I got it out when the Reds came to town in 2007 and I stalked the players at their hotel. Ha! I merely had lunch sitting next to manager Pete Mackanin and his wife and watched the team arrive to the hotel and hang out in the lobby. I saved that pristine ball until the right player came along and then Brandon Phillips enthusiastically signed for me before the Lobby Nazi told me I couldn't ask them for autographs anymore. No matter. My ball was inked by one of my favorite players.

I had saved that ball for fifteen years.

Recent studies have been conducted on young children about delayed gratification. This was never a thing when I was traipsing the concourses of Riverfront Stadium. You could go to a store and not see a child throwing a tantrum because his mother wouldn't buy him a new toy, or if you did encounter one, his mother would likely say no. This was about the time when the buds of the Age of The Spoiled Child first sprouted, when SoundScan divided music - and us - into genres, when cable news shouted at us twenty-four hours a day, and when luxury boxes ensured that our childhood playgrounds would be imploded and our beloved game would become less accessible to us common folk.

Then came the internet.

The Reds website in November 1998

I remember the first time I used the internet, or rather, one of the first times, as it all blends together now. Netscape, the browser was called. I had a university email address and then discovered I could have a Netscape address and I thought email the greatest invention in the world except few people I knew actually had an email address. I don't remember any particular website, though I know I'd laugh if I saw them now. As more people joined the wonders of the world wide web, we thought we had reached the peak of technological advancement. Then came MySpace.

That was the beginning of the end of the civil web. Now strangers in vast numbers could connect with like-minded strangers who shared their interests and dislikes. As technology progressed, discourse declined. Blogs appeared, beginning with writers and thought leaders before spreading to the - how should I put it - lesser informed populace. Internet commenting fell into ruin - anyone with a keyboard could say whatever they wanted regardless (or irregardless, as many would say) of his level of knowledge about a particular topic. Conversely, one could choose not to engage with those who held differing views at all, ensuring he remained in a bubble as like-minded individuals reinforced the ingrained notions he harbored. Finally, we moved into the age of Facebook and Twitter, real-time forums where success means discarding all notions of delayed gratification. We've moved into the age of Now.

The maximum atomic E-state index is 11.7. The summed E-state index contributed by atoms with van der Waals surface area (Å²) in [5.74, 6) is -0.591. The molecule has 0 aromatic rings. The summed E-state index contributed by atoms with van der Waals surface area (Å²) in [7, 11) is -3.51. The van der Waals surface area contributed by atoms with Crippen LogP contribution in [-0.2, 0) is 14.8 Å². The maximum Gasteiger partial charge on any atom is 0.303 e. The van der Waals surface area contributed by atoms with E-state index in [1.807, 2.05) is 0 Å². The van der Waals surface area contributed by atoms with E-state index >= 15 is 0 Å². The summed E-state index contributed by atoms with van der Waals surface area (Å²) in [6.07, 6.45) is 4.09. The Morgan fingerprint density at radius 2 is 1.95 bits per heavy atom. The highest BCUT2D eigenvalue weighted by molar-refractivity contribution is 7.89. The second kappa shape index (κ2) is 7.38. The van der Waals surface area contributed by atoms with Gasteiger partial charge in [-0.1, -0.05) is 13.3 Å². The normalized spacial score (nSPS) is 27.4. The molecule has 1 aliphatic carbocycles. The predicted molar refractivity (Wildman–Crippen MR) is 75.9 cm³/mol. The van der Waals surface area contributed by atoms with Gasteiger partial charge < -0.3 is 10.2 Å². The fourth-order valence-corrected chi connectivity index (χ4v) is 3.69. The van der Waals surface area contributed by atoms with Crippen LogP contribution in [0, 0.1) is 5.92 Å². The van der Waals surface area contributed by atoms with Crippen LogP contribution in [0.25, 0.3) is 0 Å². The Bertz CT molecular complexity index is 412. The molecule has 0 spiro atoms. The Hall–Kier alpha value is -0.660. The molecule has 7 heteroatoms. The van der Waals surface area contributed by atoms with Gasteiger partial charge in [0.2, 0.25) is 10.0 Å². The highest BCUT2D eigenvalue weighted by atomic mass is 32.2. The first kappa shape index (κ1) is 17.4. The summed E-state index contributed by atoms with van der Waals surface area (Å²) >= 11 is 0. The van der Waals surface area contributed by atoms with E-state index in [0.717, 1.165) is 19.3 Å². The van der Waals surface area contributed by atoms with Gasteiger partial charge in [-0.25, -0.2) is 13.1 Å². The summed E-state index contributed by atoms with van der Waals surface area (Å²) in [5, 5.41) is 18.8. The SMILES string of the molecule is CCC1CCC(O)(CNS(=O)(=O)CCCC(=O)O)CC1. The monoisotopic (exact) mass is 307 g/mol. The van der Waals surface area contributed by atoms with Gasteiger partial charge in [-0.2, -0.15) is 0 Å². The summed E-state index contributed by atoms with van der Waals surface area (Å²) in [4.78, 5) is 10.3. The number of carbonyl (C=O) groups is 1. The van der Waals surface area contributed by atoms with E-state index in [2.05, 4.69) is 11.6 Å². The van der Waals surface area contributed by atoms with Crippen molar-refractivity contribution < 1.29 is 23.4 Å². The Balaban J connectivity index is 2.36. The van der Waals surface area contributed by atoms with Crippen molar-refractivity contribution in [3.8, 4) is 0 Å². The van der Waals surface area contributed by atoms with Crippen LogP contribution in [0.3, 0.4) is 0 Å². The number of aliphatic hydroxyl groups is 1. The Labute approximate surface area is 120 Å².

Show me a youth who'd put a baseball away in a box for fifteen years to save it for the perfect time. Why, when he can get his mother to go out and buy another one in the age of Now? We have movies on demand, road rage, fast food and microwave meals, even line-jump passes at Disneyland. Everything is so fast that no one takes the team to do research, frame an argument, or check his emotions. We're all guilty. Social media destroyed this blog, distracting me from writing while pulling readers away from what's now called long-form. How many people who start to read this have even gotten this far? And what has all of this Now brought us? Misinformation, SHOUTING MATCHES, fired employees, and unabridged hysterics in all realms, especially in baseball, a sport that is played nearly every day for half of each year, mostly outside, in all geographies.

What I think is happening to fans of many teams is suffocation by Now. Now destroys our perspectives, eradicates pause, occupies our reason and dulls our senses. Now is the reason fans of some teams, including the Reds, are throwing in the proverbial towel on the season. The less eloquent among us say, "This team sucks" or let out uncivilized expletives for a lack of skill in expressing ourselves. Others use sarcasm or what they think is sarcasm, while some try to justify their cynicism with numbers they've thrown together as quickly as they can.

I go back to that delayed gratification study of preschoolers. The study found that the happiest children were those who were able to wait for a treat - marshmallows, I think. They learned that there was, indeed, a future that was much more rewarding than immediate gratification. One hundred and sixty-two games make up a Major League Baseball season, not seven games, not twenty games, not eighty-one games. By succumbing to Now, the hysterical are zapping all the joy out of baseball. Negative energy rubs off on all around you, and it will rub off on the teams you purport to love.

Do me a favor. Go find a baseball, a genuine Major League baseball, and hold it in your hand. Smell its leather. Rub its 108 raised red stitches. Mimic a throw, or better, throw it, let it hit someone's glove, hear that pop. Experience baseball. Take a breath. Relax. Some of us are still getting snow. We haven't even started yet, so stop your whining and enjoy the damn game!

Monday, April 07, 2014

Evolution of Night

I've been a Reds fan since birth. Dressed in Reds gear from head to toe, I was exposed to my first game at age one when the Reds came to San Diego's Jack Murphy stadium in 1978. Both parents were from the Dayton area, and Reds fandom in my family goes back generations. At the time of my birth, the Big Red Machine were World Series Champs, the last championship for the greatest team in baseball history. I count myself lucky in that the Reds won a World Series in my lifetime and I was just old enough to appreciate it.